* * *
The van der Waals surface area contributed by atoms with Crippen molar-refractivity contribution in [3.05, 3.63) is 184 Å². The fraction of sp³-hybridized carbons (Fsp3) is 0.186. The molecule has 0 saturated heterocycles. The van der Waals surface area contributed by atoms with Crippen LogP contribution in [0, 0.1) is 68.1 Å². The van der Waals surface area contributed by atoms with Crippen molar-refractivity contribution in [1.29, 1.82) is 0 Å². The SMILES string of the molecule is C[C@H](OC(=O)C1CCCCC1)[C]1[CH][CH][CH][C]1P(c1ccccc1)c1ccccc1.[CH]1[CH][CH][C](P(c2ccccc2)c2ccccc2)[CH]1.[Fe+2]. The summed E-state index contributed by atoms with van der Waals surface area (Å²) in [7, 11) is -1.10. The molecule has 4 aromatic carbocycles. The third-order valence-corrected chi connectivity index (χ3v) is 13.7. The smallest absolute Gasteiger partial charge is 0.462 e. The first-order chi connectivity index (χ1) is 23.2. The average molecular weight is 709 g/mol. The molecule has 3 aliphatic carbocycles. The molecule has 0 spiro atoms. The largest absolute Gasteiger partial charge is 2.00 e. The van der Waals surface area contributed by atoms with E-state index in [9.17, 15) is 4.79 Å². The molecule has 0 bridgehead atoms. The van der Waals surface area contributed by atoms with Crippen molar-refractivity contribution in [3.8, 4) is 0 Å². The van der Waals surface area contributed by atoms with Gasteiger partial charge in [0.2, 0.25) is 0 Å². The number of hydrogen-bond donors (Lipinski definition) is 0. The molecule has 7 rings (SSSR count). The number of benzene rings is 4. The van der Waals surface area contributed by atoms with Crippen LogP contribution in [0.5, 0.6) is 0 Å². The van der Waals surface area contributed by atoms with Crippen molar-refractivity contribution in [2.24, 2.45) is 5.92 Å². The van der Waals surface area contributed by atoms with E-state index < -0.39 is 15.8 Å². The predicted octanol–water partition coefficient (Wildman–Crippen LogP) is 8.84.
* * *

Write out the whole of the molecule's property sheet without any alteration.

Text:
The van der Waals surface area contributed by atoms with Crippen molar-refractivity contribution in [3.05, 3.63) is 184 Å². The fraction of sp³-hybridized carbons (Fsp3) is 0.186. The molecule has 0 saturated heterocycles. The van der Waals surface area contributed by atoms with Crippen LogP contribution in [0, 0.1) is 68.1 Å². The van der Waals surface area contributed by atoms with Crippen molar-refractivity contribution in [1.29, 1.82) is 0 Å². The SMILES string of the molecule is C[C@H](OC(=O)C1CCCCC1)[C]1[CH][CH][CH][C]1P(c1ccccc1)c1ccccc1.[CH]1[CH][CH][C](P(c2ccccc2)c2ccccc2)[CH]1.[Fe+2]. The summed E-state index contributed by atoms with van der Waals surface area (Å²) in [7, 11) is -1.10. The molecule has 4 aromatic carbocycles. The third-order valence-corrected chi connectivity index (χ3v) is 13.7. The smallest absolute Gasteiger partial charge is 0.462 e. The first-order chi connectivity index (χ1) is 23.2. The average molecular weight is 709 g/mol. The molecule has 3 aliphatic carbocycles. The molecule has 0 spiro atoms. The largest absolute Gasteiger partial charge is 2.00 e. The van der Waals surface area contributed by atoms with E-state index in [9.17, 15) is 4.79 Å². The molecule has 0 bridgehead atoms. The van der Waals surface area contributed by atoms with Crippen molar-refractivity contribution in [3.8, 4) is 0 Å². The van der Waals surface area contributed by atoms with Gasteiger partial charge in [0.2, 0.25) is 0 Å². The number of hydrogen-bond donors (Lipinski definition) is 0. The molecule has 7 rings (SSSR count). The number of benzene rings is 4. The van der Waals surface area contributed by atoms with Crippen LogP contribution in [0.5, 0.6) is 0 Å². The van der Waals surface area contributed by atoms with Crippen molar-refractivity contribution in [2.24, 2.45) is 5.92 Å². The van der Waals surface area contributed by atoms with E-state index < -0.39 is 15.8 Å². The predicted octanol–water partition coefficient (Wildman–Crippen LogP) is 8.84.